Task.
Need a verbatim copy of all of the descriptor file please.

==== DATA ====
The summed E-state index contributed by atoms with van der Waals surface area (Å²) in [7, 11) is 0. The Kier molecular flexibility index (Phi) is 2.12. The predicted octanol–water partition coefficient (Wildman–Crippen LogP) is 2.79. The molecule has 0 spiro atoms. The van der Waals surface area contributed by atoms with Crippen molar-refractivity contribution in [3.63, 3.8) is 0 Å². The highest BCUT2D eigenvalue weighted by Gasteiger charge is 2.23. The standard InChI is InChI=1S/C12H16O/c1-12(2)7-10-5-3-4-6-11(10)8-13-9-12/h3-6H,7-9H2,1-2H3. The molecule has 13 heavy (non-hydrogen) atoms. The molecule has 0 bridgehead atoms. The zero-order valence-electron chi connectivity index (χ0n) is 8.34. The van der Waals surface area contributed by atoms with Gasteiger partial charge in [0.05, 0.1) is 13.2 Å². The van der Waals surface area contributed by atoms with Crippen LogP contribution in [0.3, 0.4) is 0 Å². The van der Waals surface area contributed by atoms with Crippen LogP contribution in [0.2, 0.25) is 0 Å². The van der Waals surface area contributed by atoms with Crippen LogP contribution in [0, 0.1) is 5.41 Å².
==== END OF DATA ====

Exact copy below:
The summed E-state index contributed by atoms with van der Waals surface area (Å²) in [7, 11) is 0. The Kier molecular flexibility index (Phi) is 2.12. The predicted octanol–water partition coefficient (Wildman–Crippen LogP) is 2.79. The molecule has 0 spiro atoms. The van der Waals surface area contributed by atoms with Crippen molar-refractivity contribution in [3.63, 3.8) is 0 Å². The highest BCUT2D eigenvalue weighted by Gasteiger charge is 2.23. The standard InChI is InChI=1S/C12H16O/c1-12(2)7-10-5-3-4-6-11(10)8-13-9-12/h3-6H,7-9H2,1-2H3. The molecule has 13 heavy (non-hydrogen) atoms. The molecule has 0 bridgehead atoms. The zero-order valence-electron chi connectivity index (χ0n) is 8.34. The van der Waals surface area contributed by atoms with Gasteiger partial charge in [0.05, 0.1) is 13.2 Å². The van der Waals surface area contributed by atoms with Crippen LogP contribution in [0.3, 0.4) is 0 Å². The van der Waals surface area contributed by atoms with Crippen LogP contribution in [0.2, 0.25) is 0 Å². The van der Waals surface area contributed by atoms with Crippen LogP contribution in [0, 0.1) is 5.41 Å².